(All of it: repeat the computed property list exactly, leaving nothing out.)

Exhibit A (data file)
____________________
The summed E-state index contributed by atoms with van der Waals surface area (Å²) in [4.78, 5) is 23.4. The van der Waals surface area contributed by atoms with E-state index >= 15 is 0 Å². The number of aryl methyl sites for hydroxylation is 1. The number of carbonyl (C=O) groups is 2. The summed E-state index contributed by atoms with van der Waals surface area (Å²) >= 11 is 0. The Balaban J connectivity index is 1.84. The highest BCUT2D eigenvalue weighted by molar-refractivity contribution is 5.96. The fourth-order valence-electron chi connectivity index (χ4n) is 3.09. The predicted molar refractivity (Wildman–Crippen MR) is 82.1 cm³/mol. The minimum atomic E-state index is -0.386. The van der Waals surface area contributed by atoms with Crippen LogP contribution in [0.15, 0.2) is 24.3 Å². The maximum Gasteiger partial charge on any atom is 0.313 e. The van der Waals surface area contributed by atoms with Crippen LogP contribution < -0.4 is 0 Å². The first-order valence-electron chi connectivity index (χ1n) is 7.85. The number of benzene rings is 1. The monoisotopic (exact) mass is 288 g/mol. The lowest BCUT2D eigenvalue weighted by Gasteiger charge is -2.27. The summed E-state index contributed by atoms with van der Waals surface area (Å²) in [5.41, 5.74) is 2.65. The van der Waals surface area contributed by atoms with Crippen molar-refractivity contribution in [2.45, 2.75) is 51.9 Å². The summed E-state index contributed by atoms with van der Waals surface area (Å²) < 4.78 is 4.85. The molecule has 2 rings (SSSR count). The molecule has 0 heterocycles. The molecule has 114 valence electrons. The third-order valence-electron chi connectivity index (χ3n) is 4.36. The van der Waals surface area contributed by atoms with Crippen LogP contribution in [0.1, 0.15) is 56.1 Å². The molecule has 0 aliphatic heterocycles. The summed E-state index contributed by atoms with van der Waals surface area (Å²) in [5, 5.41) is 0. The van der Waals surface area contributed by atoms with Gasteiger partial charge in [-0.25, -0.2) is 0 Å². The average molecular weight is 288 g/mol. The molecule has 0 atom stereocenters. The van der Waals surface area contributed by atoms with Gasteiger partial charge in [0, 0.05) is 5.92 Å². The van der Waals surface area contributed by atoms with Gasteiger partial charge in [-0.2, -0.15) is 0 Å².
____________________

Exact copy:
The summed E-state index contributed by atoms with van der Waals surface area (Å²) in [4.78, 5) is 23.4. The van der Waals surface area contributed by atoms with E-state index >= 15 is 0 Å². The number of aryl methyl sites for hydroxylation is 1. The number of carbonyl (C=O) groups is 2. The summed E-state index contributed by atoms with van der Waals surface area (Å²) >= 11 is 0. The Balaban J connectivity index is 1.84. The highest BCUT2D eigenvalue weighted by molar-refractivity contribution is 5.96. The fourth-order valence-electron chi connectivity index (χ4n) is 3.09. The predicted molar refractivity (Wildman–Crippen MR) is 82.1 cm³/mol. The minimum atomic E-state index is -0.386. The van der Waals surface area contributed by atoms with Crippen LogP contribution in [0.15, 0.2) is 24.3 Å². The maximum Gasteiger partial charge on any atom is 0.313 e. The van der Waals surface area contributed by atoms with Crippen LogP contribution < -0.4 is 0 Å². The first-order valence-electron chi connectivity index (χ1n) is 7.85. The number of benzene rings is 1. The monoisotopic (exact) mass is 288 g/mol. The lowest BCUT2D eigenvalue weighted by Gasteiger charge is -2.27. The summed E-state index contributed by atoms with van der Waals surface area (Å²) in [5.41, 5.74) is 2.65. The van der Waals surface area contributed by atoms with Crippen molar-refractivity contribution in [2.45, 2.75) is 51.9 Å². The summed E-state index contributed by atoms with van der Waals surface area (Å²) < 4.78 is 4.85. The molecule has 2 rings (SSSR count). The molecule has 0 heterocycles. The molecule has 114 valence electrons. The third-order valence-electron chi connectivity index (χ3n) is 4.36. The van der Waals surface area contributed by atoms with Crippen LogP contribution in [0.1, 0.15) is 56.1 Å². The molecule has 0 aliphatic heterocycles. The summed E-state index contributed by atoms with van der Waals surface area (Å²) in [5, 5.41) is 0. The van der Waals surface area contributed by atoms with Gasteiger partial charge in [-0.25, -0.2) is 0 Å². The average molecular weight is 288 g/mol. The molecule has 0 atom stereocenters. The van der Waals surface area contributed by atoms with Gasteiger partial charge in [0, 0.05) is 5.92 Å². The van der Waals surface area contributed by atoms with Gasteiger partial charge in [-0.2, -0.15) is 0 Å².